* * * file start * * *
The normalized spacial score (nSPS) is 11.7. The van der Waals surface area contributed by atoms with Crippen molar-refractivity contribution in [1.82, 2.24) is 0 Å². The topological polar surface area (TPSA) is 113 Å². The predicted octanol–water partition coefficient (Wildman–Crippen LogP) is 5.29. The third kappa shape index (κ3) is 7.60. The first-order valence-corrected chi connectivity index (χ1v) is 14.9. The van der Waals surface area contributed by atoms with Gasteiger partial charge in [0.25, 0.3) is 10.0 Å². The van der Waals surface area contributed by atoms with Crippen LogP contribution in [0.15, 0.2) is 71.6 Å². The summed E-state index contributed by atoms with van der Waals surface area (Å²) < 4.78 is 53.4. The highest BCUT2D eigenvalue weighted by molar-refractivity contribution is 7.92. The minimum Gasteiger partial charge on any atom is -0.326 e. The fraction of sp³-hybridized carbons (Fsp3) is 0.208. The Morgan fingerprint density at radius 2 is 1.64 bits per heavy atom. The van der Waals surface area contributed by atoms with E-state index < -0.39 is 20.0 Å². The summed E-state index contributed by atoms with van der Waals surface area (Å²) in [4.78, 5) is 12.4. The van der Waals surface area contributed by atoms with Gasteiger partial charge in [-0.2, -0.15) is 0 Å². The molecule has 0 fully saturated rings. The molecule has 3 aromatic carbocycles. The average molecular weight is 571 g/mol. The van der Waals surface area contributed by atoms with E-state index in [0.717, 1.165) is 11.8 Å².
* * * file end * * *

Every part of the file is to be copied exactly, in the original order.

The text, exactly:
The normalized spacial score (nSPS) is 11.7. The van der Waals surface area contributed by atoms with Crippen molar-refractivity contribution in [1.82, 2.24) is 0 Å². The topological polar surface area (TPSA) is 113 Å². The predicted octanol–water partition coefficient (Wildman–Crippen LogP) is 5.29. The third kappa shape index (κ3) is 7.60. The first-order valence-corrected chi connectivity index (χ1v) is 14.9. The van der Waals surface area contributed by atoms with Gasteiger partial charge in [0.25, 0.3) is 10.0 Å². The van der Waals surface area contributed by atoms with Crippen LogP contribution in [0.15, 0.2) is 71.6 Å². The summed E-state index contributed by atoms with van der Waals surface area (Å²) < 4.78 is 53.4. The highest BCUT2D eigenvalue weighted by molar-refractivity contribution is 7.92. The minimum Gasteiger partial charge on any atom is -0.326 e. The fraction of sp³-hybridized carbons (Fsp3) is 0.208. The Morgan fingerprint density at radius 2 is 1.64 bits per heavy atom. The van der Waals surface area contributed by atoms with E-state index < -0.39 is 20.0 Å². The summed E-state index contributed by atoms with van der Waals surface area (Å²) in [4.78, 5) is 12.4. The van der Waals surface area contributed by atoms with Gasteiger partial charge in [-0.2, -0.15) is 0 Å². The molecule has 0 fully saturated rings. The molecule has 3 aromatic carbocycles. The average molecular weight is 571 g/mol. The van der Waals surface area contributed by atoms with E-state index in [0.717, 1.165) is 11.8 Å².